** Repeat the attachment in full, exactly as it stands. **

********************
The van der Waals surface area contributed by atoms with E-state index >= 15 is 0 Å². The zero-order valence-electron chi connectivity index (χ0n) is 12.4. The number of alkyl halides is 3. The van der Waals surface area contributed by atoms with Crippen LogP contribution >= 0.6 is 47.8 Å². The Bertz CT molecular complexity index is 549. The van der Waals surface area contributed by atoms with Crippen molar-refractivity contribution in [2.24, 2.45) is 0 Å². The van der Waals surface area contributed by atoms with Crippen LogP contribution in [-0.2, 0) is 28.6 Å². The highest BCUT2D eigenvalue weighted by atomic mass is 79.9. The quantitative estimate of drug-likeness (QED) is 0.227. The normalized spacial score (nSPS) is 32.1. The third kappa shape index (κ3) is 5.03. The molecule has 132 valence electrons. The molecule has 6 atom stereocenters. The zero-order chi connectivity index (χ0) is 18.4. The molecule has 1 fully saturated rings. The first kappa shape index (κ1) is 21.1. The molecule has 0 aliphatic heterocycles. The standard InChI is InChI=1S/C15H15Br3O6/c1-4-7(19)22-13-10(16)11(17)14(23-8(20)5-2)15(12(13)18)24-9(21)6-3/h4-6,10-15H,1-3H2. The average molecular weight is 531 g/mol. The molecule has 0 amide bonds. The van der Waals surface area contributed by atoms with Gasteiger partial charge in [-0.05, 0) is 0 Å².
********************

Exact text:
The van der Waals surface area contributed by atoms with E-state index >= 15 is 0 Å². The zero-order valence-electron chi connectivity index (χ0n) is 12.4. The number of alkyl halides is 3. The van der Waals surface area contributed by atoms with Crippen LogP contribution >= 0.6 is 47.8 Å². The Bertz CT molecular complexity index is 549. The van der Waals surface area contributed by atoms with Crippen molar-refractivity contribution in [2.24, 2.45) is 0 Å². The van der Waals surface area contributed by atoms with Crippen LogP contribution in [-0.2, 0) is 28.6 Å². The highest BCUT2D eigenvalue weighted by atomic mass is 79.9. The quantitative estimate of drug-likeness (QED) is 0.227. The normalized spacial score (nSPS) is 32.1. The third kappa shape index (κ3) is 5.03. The molecule has 132 valence electrons. The molecule has 6 atom stereocenters. The zero-order chi connectivity index (χ0) is 18.4. The molecule has 1 fully saturated rings. The first kappa shape index (κ1) is 21.1. The molecule has 0 aliphatic heterocycles. The standard InChI is InChI=1S/C15H15Br3O6/c1-4-7(19)22-13-10(16)11(17)14(23-8(20)5-2)15(12(13)18)24-9(21)6-3/h4-6,10-15H,1-3H2. The average molecular weight is 531 g/mol. The molecule has 0 amide bonds. The van der Waals surface area contributed by atoms with Gasteiger partial charge in [-0.05, 0) is 0 Å².